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House Financial Services Committee Proposals Hurt Consumers and Rollback Vital Financial Regulatory Protections

As the Committee considers suite of legislation, some provisions might protect consumers, while others would set back limited progress on safeguarding financial system

WASHINGTON, D.C – The U.S. House of Representatives’ Committee on Financial Services will today mark up legislation that, if enacted into law, would undermine fundamental protections for consumers and the economy. 

Among the proposals considered by the committee are bills that would leave Americans vulnerable to financial predators, stripping the Federal Insurance Office of important investigation tools such as subpoena power, and the elimination of a provision that requires a 30-day notice period before a landlord may begin eviction proceedings against a tenant in federally assisted or federally backed housing.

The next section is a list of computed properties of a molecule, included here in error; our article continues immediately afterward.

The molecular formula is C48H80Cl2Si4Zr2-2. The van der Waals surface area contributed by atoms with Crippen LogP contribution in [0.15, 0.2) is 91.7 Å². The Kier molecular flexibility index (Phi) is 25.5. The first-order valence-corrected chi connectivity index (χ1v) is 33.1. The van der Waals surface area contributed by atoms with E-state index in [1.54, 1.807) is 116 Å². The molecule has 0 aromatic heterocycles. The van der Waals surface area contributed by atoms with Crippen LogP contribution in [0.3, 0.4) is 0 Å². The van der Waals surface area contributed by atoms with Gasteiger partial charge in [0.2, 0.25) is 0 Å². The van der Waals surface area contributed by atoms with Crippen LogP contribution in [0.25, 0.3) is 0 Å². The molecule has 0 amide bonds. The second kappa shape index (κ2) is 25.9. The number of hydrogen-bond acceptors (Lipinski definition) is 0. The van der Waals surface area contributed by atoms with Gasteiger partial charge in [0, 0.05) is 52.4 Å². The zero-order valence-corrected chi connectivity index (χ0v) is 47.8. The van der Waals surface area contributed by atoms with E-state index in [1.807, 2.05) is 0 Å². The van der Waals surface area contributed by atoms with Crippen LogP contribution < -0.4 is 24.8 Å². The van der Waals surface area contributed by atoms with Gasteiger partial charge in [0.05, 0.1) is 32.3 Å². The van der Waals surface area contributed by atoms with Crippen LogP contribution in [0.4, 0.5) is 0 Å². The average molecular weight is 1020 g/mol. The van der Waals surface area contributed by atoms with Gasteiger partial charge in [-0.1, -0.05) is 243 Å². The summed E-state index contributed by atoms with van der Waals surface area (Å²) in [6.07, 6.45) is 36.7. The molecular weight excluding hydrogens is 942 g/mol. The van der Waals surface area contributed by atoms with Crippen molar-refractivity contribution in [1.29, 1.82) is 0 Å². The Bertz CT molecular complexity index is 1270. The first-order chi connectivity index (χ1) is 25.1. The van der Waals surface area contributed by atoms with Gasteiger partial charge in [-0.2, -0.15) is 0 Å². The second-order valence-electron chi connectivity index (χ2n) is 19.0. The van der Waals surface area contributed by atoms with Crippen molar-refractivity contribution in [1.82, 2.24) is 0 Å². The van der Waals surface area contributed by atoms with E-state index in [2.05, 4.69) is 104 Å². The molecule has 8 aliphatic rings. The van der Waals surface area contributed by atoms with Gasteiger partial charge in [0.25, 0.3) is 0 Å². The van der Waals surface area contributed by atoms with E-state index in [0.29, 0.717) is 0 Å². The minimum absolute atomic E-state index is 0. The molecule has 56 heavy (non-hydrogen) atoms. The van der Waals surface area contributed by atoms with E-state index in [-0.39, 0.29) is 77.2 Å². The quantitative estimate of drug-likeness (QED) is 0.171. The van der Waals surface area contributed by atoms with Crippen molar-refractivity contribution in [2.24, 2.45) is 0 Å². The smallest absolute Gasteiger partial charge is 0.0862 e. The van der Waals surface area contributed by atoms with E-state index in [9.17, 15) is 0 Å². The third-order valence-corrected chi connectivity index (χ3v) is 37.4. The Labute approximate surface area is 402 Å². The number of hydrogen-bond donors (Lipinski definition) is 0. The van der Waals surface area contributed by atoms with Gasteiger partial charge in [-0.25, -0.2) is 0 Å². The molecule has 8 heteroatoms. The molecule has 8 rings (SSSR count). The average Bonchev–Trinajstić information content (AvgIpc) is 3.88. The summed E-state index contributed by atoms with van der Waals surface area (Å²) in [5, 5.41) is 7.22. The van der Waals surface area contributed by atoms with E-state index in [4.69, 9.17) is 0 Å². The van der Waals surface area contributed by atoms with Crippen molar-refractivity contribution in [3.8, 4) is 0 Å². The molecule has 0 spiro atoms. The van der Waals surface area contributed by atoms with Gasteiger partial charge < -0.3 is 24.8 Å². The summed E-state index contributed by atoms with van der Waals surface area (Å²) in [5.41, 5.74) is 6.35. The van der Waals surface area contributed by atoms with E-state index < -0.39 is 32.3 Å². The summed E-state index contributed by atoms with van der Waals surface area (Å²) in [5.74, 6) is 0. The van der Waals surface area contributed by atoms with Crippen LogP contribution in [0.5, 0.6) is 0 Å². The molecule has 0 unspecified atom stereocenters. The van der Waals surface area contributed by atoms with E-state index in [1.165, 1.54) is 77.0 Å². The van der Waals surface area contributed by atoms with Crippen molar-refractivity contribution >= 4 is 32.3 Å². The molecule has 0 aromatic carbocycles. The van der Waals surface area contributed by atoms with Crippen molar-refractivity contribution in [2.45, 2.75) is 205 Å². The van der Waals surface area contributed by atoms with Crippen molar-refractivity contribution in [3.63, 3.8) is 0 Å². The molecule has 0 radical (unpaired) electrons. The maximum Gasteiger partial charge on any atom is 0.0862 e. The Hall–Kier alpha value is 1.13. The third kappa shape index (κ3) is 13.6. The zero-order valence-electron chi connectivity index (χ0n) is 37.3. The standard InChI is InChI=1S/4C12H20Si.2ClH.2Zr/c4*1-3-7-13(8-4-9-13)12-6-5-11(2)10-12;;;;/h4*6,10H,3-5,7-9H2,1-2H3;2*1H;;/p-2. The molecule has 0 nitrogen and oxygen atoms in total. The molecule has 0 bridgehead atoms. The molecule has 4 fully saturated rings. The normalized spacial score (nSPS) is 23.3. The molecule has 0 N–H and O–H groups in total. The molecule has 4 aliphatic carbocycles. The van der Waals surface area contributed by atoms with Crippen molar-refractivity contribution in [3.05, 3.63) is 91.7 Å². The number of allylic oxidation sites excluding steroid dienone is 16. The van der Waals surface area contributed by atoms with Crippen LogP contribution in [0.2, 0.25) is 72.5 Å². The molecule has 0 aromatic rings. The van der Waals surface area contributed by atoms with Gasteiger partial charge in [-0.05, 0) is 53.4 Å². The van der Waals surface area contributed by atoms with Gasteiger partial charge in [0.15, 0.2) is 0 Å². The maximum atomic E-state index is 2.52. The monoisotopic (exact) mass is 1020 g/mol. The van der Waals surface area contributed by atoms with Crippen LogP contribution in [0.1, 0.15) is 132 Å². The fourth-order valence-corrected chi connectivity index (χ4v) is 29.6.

Further, a suite of Congressional Review Act resolutions attempts to undermine the earliest stages of preparation by our financial regulatory system to plan and act on the financial risks posed by climate change. Bartlett Naylor, financial policy advocate with Public Citizen’s Congress Watch, issued the following statement: 

“The only way the overly complex U.S. financial regulatory system functions properly is when it protects consumers and the long-term stability of the financial system. A healthy financial regulatory system must be focused on consumer welfare, financial stability, and equitable access to financial services. The Committee’s unwavering support for several measures aimed at bolstering financial system integrity and consumer protection would be a positive step. 

“Yet, several of the measures considered by the committee are giveaways to corporate interests, undermining simple safeguards that protect our economy. By any reasonable measure, multiple provisions considered today will expose consumers to predatory practices and hinder regulatory oversight. 

“Many of the provisions today attack crucial rules designed to shield consumers, investors, and the financial system from the escalating risks of climate change. The attempts by House Republicans at the behest of industries unwilling to adjust for the impacts of climate change is mind boggling.”

Read More: Public Citizen Letter to Chairman Patrick McHenry and Ranking Member Maxine Waters on Bills Slated for Committee Mark Up on April 17, 2024. 

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